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Inproceedings Reference A Summary Review Based on Case Studies of the Challenges Related to the Comparison of Displacements Measured by PS-InSAR and Simulated by Geomechanical Coupled to Groundwater Models.
Located in Library / RBINS Staff Publications 2023
Inproceedings Reference A surprisingly short early Holocene humid spell inferred from remnant shorelines and palaeolake deposits in northern Arabia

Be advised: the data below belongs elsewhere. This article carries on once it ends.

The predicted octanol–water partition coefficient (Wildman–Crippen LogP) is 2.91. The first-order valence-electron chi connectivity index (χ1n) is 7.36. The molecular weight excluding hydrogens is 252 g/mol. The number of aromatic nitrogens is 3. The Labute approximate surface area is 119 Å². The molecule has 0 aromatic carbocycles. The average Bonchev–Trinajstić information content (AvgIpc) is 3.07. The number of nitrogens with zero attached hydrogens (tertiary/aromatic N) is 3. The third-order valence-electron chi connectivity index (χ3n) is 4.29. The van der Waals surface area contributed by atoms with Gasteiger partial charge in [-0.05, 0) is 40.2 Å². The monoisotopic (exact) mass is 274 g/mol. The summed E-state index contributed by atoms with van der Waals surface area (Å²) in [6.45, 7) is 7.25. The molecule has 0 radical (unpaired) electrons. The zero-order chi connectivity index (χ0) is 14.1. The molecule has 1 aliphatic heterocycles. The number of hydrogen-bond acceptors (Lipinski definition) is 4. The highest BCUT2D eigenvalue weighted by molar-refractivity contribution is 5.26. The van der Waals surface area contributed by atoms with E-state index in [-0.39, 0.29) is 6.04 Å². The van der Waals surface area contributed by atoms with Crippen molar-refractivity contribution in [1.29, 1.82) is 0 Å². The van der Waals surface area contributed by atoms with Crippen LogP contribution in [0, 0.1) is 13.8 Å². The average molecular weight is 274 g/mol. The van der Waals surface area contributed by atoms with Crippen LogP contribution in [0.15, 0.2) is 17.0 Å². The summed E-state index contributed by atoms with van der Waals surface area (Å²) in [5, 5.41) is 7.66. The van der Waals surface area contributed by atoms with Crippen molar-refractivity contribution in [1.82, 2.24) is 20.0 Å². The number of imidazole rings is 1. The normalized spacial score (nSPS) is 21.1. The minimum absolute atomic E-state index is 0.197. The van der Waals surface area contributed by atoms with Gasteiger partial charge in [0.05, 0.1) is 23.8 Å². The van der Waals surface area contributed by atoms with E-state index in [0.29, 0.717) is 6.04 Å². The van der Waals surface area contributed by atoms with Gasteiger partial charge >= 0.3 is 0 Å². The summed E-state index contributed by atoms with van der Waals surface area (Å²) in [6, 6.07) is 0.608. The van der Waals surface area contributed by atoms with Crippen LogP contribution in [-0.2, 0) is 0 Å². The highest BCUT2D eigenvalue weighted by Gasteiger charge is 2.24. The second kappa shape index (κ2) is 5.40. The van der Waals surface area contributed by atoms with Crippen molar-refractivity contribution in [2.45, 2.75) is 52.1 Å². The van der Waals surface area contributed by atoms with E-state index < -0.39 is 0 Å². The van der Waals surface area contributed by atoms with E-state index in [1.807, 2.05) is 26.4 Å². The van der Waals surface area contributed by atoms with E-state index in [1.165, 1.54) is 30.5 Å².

Early Holocene greening of the Sahara has been inferred from many sedimentary archives (e.g. Hoelzmann et al., 2001). Likewise, over the last two decades similar reconstructions of lakes and a more humid climate have been established for the southern Arabian Peninsula (e.g. Fleitmann et al., 2007; Engel et al., 2017) and the Levant (Bar-Matthews et al., 2003). Such evidence also exists for northern Arabia (Schulz and Whitney, 1986; Crassard et al., 2013; Zielhofer et al., 2018), but is limited in sufficiently robust proxy data and chronological resolution, hampering our understanding of the scarce archaeological record of that time (Hilbert et al., 2014). In this paper, we present latest results of the ongoing DFG-funded project CLEAR, which explores the highly resolved palaeolake record of the sabkha basin in the oasis of Tayma, northern Arabia. Today only flooded episodically after rainfall events, the endorheic basin is encircled by a ring of isolated shoreline deposits in an altitudinal corridor of only a few metres, consisting almost entirely of Melanoides tuberculatus and Hydrobia sp. shells, Amphibalanus amphitrite carapaces, foraminifers, and ostracods, with minor amounts of siliciclastic sand (Engel et al., 2012; Pint et al., 2017). These deposits have recently been mapped and dated by 14C and OSL, and indicate the presence of an early Holocene lake with a depth of up to 17 m and an area of up to 22 km². They correlate with partly varved lake sediments of the central basin according to the 14C-(pollen concentrates), varve- and cryptotephra-based chronology (Dinies et al., 2015; Neugebauer et al., 2017). In the framework of CLEAR, the palaeolake sequence was subjected to detailed sedimentological, geochemical and micropalaeontological analyses (grain-size distribution, XRD, µXRF, thin- section studies, foraminifera, ostracods, diatoms, pollen, stable isotopes, C/N, lipid biomarkers). Current results indicate increasing moisture at Tayma from c. 9300 cal. yrs. BP with pronounced humid conditions only over the second half of the 9th millennium BP, represented by an annually varved sequence of aragonite-, diatom-, and clastic silt- dominated laminae. After 7950 cal. yrs. BP, aridification set in, leading to sabkha development at c. 4200 cal. yrs. BP and the accumulation of aeolian sand. The rather short period of increased moisture availability contrasts with adjacent records from southern Arabia and the Levantine region (Bar-Matthews et al., 2003; Fleitmann et al., 2007), which reflect more humid conditions over several millennia during the early to mid-Holocene. This is a contribution to the research project “CLEAR – Holocene Climatic Events of Northern Arabia” (DFG PL 535/2-1; FR 1489/5-1; EN 977/2-1); see also contribution Pint et al. (this conference) and project website References: Bar-Matthews, M, et al., Geochim. Cosmochim. Acta 67, 3181–3199 (2003); Crassard, R., et al., PLOS ONE 8, e68061 (2013); Dinies, M., et al., Quat. Int. 382, 293–302 (2015); Engel, M., et al., 2012, Quat. Int. 266, 131–141 (2012); Engel, M., et al., Global Planet. Change 148, 258–267 (2017); Fleitmann, D., et al., Quat. Sci. Rev. 26, 170–188 (2007); Hilbert, Y.H., et al., J. Archaeol. Sci. 50, 460–474 (2014); Hoelzmann, P., et al., Palaeogeogr. Palaeocl. 169, 193–217 (2001); Neugebauer, I., et al., Quat. Sci. Rev. 170 269–275 (2017); Pint, A., et al., J. Foram. Res. 42, 175–187 (2017); Schulz, E., Whitney, Hydrobiologia 143, 175–190 (1986); Zielhofer, C., et al., Quat. Int. 473, 120–140 (2018).